‘What You Gonna Do When the World’s on Fire?’ follows the life of black men and women aiming to enlighten the toxic effects of the centuries-long racism which is still vivid through their personal stories in horrendous forms. The film brings us into a community of African Americans on the south of America, into summer 2017, when a string of brutal killing of men sent shockwaves throughout the country. The issue of race is still open in America, and this film is an intimate portrait of the lives of those who struggle for justice, dignity, and survival.
This a film about people who have survived the irradiation of war and is recommended to those who believe they are immune to it. An extreme, necessary film that penetrates the eye and heart with unyielding force.
‘Instinct’ is a provocative psychosexual drama. Nicoline, an experienced psychologist who starts a new job at a penal institution when she meets a patient Idris, an intelligent serial rapist who committed number of heinous crimes. Nikoline became intrigued by the charismatic inmate who seems capable of manipulating people. The team of doctors is satisfied with his progress, but Nicoline does not have trust into him and she is trying to postpone his release. Between two of them starts power play which brings into question her professional relation with that inmate.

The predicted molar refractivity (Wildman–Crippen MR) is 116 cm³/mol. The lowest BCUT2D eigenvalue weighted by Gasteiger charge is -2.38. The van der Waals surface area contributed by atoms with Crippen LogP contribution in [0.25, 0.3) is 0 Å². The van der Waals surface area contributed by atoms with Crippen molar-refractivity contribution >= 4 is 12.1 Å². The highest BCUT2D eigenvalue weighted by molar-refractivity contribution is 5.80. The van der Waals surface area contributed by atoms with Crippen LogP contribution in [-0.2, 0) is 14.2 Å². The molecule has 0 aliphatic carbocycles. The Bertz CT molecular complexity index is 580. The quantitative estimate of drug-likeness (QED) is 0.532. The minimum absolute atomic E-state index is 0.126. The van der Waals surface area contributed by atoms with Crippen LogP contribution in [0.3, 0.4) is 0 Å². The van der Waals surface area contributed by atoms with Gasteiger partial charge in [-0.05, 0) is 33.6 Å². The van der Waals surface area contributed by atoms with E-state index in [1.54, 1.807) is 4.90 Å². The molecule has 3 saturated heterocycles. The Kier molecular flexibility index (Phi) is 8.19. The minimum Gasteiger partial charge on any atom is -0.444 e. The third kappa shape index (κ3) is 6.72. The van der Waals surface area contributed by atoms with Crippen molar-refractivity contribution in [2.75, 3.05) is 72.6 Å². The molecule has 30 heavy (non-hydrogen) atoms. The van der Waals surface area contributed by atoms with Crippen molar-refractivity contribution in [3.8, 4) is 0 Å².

In times of rampant populism and growing mistrust of the elite, the director accompanies the 81-year-old founder of the controversial World Economic Forum for two years. When Klaus Schwab writes a letter to climate activist Greta Thunberg after her appearance at the WEF 2019, a dialogue begins between the generations that gives hope. Can the vision of Klaus Schwab be reached and can the WEF contribute to the solution of the global problems? Or, this is just one part of the problem and if it serves only the interests of the global elite at the end of the day?